This morning we are leaving Botswana and "Precious Ramotswe" land(Ladies Detective Agency).
We drive to Kazangula border, then take a ferry to Zambia. We then drive again to Livingston Airport and catch a small flight to the airstrip by our new lodge, THE ROYAL ZAMBEZI, where we will be sleeping in tents. We should be floating down the Zambezi River by "wine time".


We are nestled near the Chobe National Park on the Chobe River. Just a couple hours spent on the river and we see tons of Hippos, Crocs, Elephants,Baboons, Impalas,Kudus,CapeBuffalo,Warthogs, Zebras and many birds and more! We get up at 5 and go on game drives for a few hours, then in late afternoon we cruise down the Chobe River for "wine time" and are never disappointed in what we see. Botswana has the largest herds of Elephants and while majestic and wonderful, they have increased in population here and have literally destroyed every bit of land around them. No fences can hold them back. I was shocked to see how the land is barren and torn up from their constant eating all vegetation. Elephants just walk out on the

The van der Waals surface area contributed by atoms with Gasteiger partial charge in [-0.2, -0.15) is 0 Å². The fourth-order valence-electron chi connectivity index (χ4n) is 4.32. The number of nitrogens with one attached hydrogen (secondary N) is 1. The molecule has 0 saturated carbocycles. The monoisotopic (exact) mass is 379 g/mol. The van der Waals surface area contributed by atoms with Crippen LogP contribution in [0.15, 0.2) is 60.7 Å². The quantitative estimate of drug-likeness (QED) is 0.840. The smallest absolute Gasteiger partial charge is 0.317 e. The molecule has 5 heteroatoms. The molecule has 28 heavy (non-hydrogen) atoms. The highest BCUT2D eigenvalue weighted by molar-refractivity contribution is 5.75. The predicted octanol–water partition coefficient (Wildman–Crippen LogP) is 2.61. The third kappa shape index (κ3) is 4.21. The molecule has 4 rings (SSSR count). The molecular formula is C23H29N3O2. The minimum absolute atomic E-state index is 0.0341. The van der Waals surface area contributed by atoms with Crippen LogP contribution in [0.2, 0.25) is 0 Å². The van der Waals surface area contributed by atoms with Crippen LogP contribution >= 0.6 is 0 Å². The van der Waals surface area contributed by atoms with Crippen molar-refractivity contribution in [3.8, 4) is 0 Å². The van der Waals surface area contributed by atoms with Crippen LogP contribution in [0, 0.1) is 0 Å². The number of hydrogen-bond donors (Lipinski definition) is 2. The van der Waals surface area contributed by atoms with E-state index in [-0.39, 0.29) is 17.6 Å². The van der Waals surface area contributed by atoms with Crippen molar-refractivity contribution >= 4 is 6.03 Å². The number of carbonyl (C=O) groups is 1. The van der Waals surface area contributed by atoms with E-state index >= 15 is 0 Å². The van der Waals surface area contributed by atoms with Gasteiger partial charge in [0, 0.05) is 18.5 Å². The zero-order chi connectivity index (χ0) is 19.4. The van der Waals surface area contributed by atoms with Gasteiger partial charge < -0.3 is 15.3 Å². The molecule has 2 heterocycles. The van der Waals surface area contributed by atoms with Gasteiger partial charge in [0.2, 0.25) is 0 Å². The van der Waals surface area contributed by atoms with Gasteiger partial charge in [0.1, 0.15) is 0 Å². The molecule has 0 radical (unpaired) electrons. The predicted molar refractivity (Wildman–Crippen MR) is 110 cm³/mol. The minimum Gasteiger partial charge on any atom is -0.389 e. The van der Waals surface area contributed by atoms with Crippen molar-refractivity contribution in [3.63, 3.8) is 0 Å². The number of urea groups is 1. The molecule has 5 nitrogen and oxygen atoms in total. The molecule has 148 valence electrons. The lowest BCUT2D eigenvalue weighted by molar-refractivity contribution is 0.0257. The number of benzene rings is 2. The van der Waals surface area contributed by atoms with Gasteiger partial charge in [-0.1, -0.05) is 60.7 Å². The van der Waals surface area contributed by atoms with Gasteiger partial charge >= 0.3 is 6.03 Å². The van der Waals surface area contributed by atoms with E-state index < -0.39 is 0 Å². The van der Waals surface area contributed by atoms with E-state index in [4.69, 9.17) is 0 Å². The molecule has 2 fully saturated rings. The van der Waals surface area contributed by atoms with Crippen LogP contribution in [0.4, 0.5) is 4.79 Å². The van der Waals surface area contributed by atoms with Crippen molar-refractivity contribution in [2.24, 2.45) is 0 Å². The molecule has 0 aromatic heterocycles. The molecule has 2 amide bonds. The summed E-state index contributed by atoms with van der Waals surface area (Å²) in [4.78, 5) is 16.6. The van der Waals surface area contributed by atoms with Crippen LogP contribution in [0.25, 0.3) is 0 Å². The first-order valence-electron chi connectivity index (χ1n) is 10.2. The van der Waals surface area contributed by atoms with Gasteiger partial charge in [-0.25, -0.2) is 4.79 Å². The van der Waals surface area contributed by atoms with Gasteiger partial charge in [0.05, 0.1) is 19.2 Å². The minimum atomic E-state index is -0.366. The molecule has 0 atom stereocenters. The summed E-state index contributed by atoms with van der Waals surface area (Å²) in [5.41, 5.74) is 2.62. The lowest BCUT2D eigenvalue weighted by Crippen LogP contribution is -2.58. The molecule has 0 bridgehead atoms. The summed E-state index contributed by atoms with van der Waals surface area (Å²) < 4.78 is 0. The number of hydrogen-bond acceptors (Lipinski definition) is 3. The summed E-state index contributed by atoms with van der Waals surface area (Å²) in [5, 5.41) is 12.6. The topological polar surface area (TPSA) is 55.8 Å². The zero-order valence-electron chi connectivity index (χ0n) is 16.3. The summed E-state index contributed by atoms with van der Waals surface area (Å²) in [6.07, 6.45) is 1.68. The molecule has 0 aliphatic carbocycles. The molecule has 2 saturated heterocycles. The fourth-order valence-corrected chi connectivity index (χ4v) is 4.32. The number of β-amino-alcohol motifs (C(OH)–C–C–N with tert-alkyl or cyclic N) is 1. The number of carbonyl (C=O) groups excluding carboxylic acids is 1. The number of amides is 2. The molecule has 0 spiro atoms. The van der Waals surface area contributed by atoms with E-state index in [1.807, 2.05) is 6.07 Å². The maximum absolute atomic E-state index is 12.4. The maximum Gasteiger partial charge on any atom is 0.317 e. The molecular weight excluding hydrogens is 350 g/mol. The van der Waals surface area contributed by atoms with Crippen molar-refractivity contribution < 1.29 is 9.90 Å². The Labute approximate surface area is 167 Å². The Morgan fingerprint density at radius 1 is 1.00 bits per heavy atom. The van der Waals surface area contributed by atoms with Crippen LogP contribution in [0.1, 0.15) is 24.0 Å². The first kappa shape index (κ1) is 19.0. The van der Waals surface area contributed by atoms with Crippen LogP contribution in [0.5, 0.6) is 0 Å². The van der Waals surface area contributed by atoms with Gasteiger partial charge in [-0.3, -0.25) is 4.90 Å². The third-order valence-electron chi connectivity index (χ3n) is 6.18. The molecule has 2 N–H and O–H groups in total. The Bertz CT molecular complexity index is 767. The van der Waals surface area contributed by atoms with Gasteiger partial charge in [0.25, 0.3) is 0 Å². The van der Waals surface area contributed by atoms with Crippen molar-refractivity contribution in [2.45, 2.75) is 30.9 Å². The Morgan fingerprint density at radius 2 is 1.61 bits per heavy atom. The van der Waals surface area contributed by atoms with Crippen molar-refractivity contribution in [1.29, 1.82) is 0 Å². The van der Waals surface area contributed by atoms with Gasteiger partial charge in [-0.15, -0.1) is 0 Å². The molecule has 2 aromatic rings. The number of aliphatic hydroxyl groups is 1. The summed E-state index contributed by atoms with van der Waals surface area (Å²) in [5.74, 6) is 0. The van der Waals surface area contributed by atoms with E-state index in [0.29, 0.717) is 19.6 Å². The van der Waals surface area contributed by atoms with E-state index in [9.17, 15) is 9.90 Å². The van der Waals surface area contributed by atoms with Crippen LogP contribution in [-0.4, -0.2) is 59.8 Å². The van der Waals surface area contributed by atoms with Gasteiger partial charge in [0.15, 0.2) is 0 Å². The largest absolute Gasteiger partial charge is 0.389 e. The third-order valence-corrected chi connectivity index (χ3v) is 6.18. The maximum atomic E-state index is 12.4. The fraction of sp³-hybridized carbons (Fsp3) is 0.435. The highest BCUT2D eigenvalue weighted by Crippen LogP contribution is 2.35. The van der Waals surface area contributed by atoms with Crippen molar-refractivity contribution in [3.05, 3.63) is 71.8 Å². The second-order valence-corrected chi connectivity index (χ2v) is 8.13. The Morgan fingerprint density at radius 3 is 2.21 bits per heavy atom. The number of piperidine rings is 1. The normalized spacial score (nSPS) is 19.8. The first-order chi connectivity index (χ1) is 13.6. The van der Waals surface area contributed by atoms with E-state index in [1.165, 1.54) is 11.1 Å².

roads too. It is a problem here. I am just going to post some random animal pictures that I have taken in the last 2 days, and a picture of what the land looks like from Elephant damage. This damage goes on for miles and miles and miles, in fact all of Botswana, even in neighbor hoods.